Plumbing is an ancient field – practiced by many ancient cultures such as the ancient Greeks and Egyptians. It is constantly evolving. Here are 5 new innovations in the watery world of plumbing.
Hygiene in public places and the prevention of viral transfer has become an even more prominent priority in the last few years thanks to the devastating coronavirus pandemic that has swept the world. Touchless faucets prevent the spread of disease by removing the need for people to touch the tap in order to turn it on. These touchless devices are now standard new construction plumbing features in many public buildings and businesses. They are triggered by the covering of a light detecting sensor. When the sensor detects a hand – or any blocking of a light source – it sends a positive signal to a solenoid valve. This valve then opens, allowing water to flow. Many people are now installing touchless faucets in their homes – usually for convenience purposes.
Tankless Water Heaters
Tankless water heaters only heat water up when there is an immediate demand triggered by the turning on of a faucet or the running of a device like a washing machine. They are often installed as an energy saving feature because they do not use energy in the background heating up a tank of water. They work by passing water over a heating element on the way to its end use. Tankless water heaters usually provide hot water at around 2-5 gallons per minute according to the United States Government ‘energy saver’ program literature. This is less than can be provided by a traditional boiler, so installing parties need to weigh up the energy saving benefits of these devices with the potential capability losses. They remain a great way to have a supply of hot water while saving energy. In a residential home with a reasonable hot water demand they are perfectly viable options.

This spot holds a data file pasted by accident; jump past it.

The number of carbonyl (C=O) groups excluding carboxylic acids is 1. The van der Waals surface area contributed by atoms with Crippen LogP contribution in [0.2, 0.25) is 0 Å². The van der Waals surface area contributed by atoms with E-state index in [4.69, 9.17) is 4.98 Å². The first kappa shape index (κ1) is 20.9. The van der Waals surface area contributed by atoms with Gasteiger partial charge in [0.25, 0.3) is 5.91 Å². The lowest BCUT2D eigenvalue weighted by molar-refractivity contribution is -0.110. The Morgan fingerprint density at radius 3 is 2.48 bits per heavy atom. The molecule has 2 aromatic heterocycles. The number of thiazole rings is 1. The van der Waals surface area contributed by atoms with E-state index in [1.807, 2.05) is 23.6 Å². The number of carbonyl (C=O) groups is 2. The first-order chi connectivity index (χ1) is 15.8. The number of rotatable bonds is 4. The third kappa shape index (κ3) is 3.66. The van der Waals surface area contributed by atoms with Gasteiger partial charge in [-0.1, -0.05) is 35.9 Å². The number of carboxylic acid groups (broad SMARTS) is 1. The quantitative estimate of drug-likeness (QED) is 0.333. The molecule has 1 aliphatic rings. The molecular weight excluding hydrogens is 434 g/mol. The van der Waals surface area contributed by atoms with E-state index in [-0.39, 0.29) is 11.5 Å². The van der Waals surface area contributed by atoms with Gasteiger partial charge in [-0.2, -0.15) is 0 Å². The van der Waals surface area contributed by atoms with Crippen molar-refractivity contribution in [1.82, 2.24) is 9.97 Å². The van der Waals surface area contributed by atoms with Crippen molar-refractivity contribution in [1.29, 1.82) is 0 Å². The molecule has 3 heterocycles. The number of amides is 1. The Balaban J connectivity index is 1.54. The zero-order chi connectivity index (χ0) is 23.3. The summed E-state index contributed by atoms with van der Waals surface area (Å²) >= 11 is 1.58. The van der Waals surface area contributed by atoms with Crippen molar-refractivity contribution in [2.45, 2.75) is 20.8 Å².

Hot Water Recirculation
Hot water recirculation systems allow for a high-pressure level of hot water to be kept circulating even while new water is heated up. They save energy by ensuring that hot water is quickly distributed to appliances – meaning that people spend less time running a tap while they wait for water to become hot. While these systems do expend energy in keeping hot water constantly circulating, they are known to have a net energy saving advantage due to the large amounts of water wasted in the running of cold taps as they heat.
Agricultural irrigation is one of the highest input sinks for water in the entire country. Vast quantities of water get sent to fields every year – making formerly arid zones luscious. Smart irrigation systems use weather data to determine the exact amount of water that needs to be sent towards an irrigation system. This can save thousands upon thousands of gallons of water.
Leak detectors use water sensing cords to identify leaks and warn occupants early of any issues with their plumping. They are now fitted as standard in large publicly used buildings and greatly reduce the risk of a leak causing major inefficiencies.